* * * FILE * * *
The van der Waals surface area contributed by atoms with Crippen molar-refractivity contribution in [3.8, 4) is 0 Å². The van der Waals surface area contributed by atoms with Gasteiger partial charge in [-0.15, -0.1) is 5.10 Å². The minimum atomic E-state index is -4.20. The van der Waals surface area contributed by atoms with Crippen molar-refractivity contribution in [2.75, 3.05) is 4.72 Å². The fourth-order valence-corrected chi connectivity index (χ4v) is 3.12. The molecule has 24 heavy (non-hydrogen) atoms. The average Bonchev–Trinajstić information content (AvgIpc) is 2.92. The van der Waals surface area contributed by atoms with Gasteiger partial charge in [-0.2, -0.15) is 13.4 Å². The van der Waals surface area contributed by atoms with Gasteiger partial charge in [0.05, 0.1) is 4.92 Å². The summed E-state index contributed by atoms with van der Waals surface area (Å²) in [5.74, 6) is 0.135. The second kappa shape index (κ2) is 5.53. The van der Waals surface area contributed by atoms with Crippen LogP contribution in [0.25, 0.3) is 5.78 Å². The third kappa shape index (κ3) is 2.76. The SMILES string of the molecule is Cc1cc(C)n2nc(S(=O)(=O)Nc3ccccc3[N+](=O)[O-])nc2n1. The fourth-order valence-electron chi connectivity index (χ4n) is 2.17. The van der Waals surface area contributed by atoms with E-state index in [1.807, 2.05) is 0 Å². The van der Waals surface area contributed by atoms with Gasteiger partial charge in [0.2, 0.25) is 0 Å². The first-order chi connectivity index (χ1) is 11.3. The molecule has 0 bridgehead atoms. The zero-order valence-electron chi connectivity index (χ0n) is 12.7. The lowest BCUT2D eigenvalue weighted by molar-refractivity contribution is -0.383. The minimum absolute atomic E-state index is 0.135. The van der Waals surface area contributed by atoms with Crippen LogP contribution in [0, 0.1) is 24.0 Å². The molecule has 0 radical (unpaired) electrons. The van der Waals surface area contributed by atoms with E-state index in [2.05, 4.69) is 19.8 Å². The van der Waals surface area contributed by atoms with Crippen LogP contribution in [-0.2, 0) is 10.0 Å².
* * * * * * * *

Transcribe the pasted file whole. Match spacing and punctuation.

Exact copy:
The van der Waals surface area contributed by atoms with Crippen molar-refractivity contribution in [3.8, 4) is 0 Å². The van der Waals surface area contributed by atoms with Gasteiger partial charge in [-0.15, -0.1) is 5.10 Å². The minimum atomic E-state index is -4.20. The van der Waals surface area contributed by atoms with Crippen molar-refractivity contribution in [2.75, 3.05) is 4.72 Å². The fourth-order valence-corrected chi connectivity index (χ4v) is 3.12. The molecule has 24 heavy (non-hydrogen) atoms. The average Bonchev–Trinajstić information content (AvgIpc) is 2.92. The van der Waals surface area contributed by atoms with Gasteiger partial charge in [-0.2, -0.15) is 13.4 Å². The van der Waals surface area contributed by atoms with Gasteiger partial charge in [0.05, 0.1) is 4.92 Å². The summed E-state index contributed by atoms with van der Waals surface area (Å²) in [5.74, 6) is 0.135. The second kappa shape index (κ2) is 5.53. The van der Waals surface area contributed by atoms with Crippen LogP contribution in [0.25, 0.3) is 5.78 Å². The third kappa shape index (κ3) is 2.76. The SMILES string of the molecule is Cc1cc(C)n2nc(S(=O)(=O)Nc3ccccc3[N+](=O)[O-])nc2n1. The fourth-order valence-electron chi connectivity index (χ4n) is 2.17. The van der Waals surface area contributed by atoms with E-state index in [1.807, 2.05) is 0 Å². The van der Waals surface area contributed by atoms with Gasteiger partial charge in [0.2, 0.25) is 0 Å². The first-order chi connectivity index (χ1) is 11.3. The molecule has 0 bridgehead atoms. The zero-order valence-electron chi connectivity index (χ0n) is 12.7. The lowest BCUT2D eigenvalue weighted by molar-refractivity contribution is -0.383. The minimum absolute atomic E-state index is 0.135. The van der Waals surface area contributed by atoms with Crippen LogP contribution in [0, 0.1) is 24.0 Å². The molecule has 0 radical (unpaired) electrons. The van der Waals surface area contributed by atoms with E-state index in [2.05, 4.69) is 19.8 Å². The van der Waals surface area contributed by atoms with Crippen LogP contribution in [-0.2, 0) is 10.0 Å².